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17 Responses to “So I had a chat with the other Target moms, and we agreed on something”

  1. franhunne4u March 23, 2016 at 4:25 pm #

    I can only say you attack open doors with me. Nope, no valentine here – we do not even do Halloween properly, because Germany. It is not traditional here. We do not give gifts for Easter (some do, but the are not the majority) – and if some kid finds a cinema-voucher in an Easter nest, good for him/her. Easter is not Christmas!

  2. Donna March 23, 2016 at 4:25 pm #

    YES!! Been wantin to say this FOREVER!

  3. nanciw March 23, 2016 at 5:10 pm #

    Amen, Sister! My motto has always been, if it doesn’t fit in the basket, it’s not gonna happen. Hubby buys the candy, he works in a grocery store, so that means he buys what he likes lol. We’ve moved beyond the sidewalk chalk and bubbles into lip gloss and nail polish. Or a nice smelling candle….I’m a big spender at the Dollar tree lol.

  4. Christine Phelan March 23, 2016 at 5:21 pm #

    Right on Sista!

    Sent from my iPad

    >

  5. One Mile Smile March 23, 2016 at 5:34 pm #

    This is the first year I felt overwhelmed with all of the hype and anticipation… my kids are both in preschool and I fully blame them! 🙂 Plus, Easter is so early this year… everything felt rushed!

  6. AnneMarie March 23, 2016 at 5:49 pm #

    Wait, the leprechaun is now supposed to bring gifts? I feel so behind on the times, and I’m only 23 years old! Gee…what is this world coming to? I get that “gift giving” is the primary love language for some people, but it gets to be ridiculous. When people try to turn every holiday into a big gift-giving opportunity filled with stuff, we can lose out on the simple, unique pleasures and joys of life. For example, growing up, my family didn’t go out to eat often, so you know what was a big treat for us? When some of our relatives would give us McDonald’s gift certificates for Christmas, and we would go there soon after as a family and we could buy anything we wanted. Personally, as I was thinking about wanting to do something special for my husband on Easter, I decided that I’ll write him a love letter and give him a box of his favorite cereal. No added “stuff” to his life, he’ll enjoy it, and it’s simple 🙂

    • phoebz4 March 23, 2016 at 6:10 pm #

      I know! I was like “No…the most the leprechaun will bring you is a green shirt if you don’t already have one. And that leprechaun is called Mom, and we’re at Old Navy buying a $5 shirt.”

      Hey, I’m short and Irish-ish, I can make it work.

      • AnneMarie March 24, 2016 at 9:47 am #

        Haha hey, that works! Those $5 shirts can come in handy around holidays 🙂

  7. lisa March 23, 2016 at 6:26 pm #

    I blame the schools. My sons preschool had elf on the shelf, thanks for that one, and in kindergarten the leprechuan trashed the room and left treats, now I have to do that stuff. My mom always left us a gift from the Easter bunny though and we made our own baskets so we do that. Your right though. Parents these days are crazy and the kids are spoiled. My son is so spoiled, but now the little guy is getting it more and he is started to like it all to. And chances are we will be doing this crap till he is 30.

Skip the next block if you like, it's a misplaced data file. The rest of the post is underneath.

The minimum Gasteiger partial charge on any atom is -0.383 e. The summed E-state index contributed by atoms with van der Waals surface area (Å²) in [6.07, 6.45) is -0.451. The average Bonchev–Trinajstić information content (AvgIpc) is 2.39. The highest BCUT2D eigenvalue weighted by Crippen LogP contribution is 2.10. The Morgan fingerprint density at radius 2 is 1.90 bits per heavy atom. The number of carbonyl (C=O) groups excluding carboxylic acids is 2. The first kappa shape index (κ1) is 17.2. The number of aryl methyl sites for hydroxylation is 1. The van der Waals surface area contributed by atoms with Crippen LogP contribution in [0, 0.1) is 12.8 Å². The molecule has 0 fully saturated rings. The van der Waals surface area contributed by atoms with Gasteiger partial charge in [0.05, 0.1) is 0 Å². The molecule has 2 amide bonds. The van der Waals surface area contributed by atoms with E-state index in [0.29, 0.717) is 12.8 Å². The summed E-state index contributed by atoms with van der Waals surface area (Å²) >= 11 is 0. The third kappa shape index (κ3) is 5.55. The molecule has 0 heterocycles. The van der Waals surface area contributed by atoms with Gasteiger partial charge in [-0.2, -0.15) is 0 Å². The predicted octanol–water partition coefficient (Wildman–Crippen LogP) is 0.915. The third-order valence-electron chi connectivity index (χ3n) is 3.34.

8. Meg C. DeBoe March 23, 2016 at 8:08 pm #

    I’m so cheap. I fill my kids easter baskets with leftover Christmas candy…which is leftover Halloween candy. Apparently I am hiding the candy too well in my house.

  9. Laura March 23, 2016 at 9:37 pm #

    Preach it sister! 😀

  10. stayathomepanda March 24, 2016 at 5:40 am #

    I’m with you. I don’t buy a thing in between Christmas and Eater!

  11. TheJackB March 24, 2016 at 11:31 am #

    Makes me happy to be Jewish. We never run into any of these issues.

    • phoebz4 March 24, 2016 at 11:32 am #

      I don’t believe you. I’ve seen moms plan bar mitzvah!

  12. rightfromthestart March 25, 2016 at 11:23 am #

    I’m with you on this . As a Brit we don’t do valentines day with kids – that’s a day for lovers. I’m not Irish so no st Patrick day and we don’t have an Easter bunny just one egg and a few hidden around the garden. I think it’s laughable that around d here every festival is about how much stuff you can get. Not a good message to send our kids.

    • Sarah April 5, 2016 at 8:07 pm #

      I’m a Brit too and agree about the valentines thing, I find the concept of including children in on it a bit weird to be honest. When we were little the excitement of the day was seeing the flowers our mum got from our dad. I think it’s a shame if children can’t be happy for other people and have to always get something themselves, it gets to the point where children get presents on their siblings birthdays just so they don’t get jealous which I find very odd. I used to love my sisters birthdays because even though I didn’t personally get anything it was just an exciting day with cake and someone else getting presents which (obviously once they had had the first turn) you would also get a go of playing with!

  13. holy craft March 25, 2016 at 11:30 am #

    Yes! I totally feel the same way. We try to always tone it down, even at Christmas because it’s not about the stuff.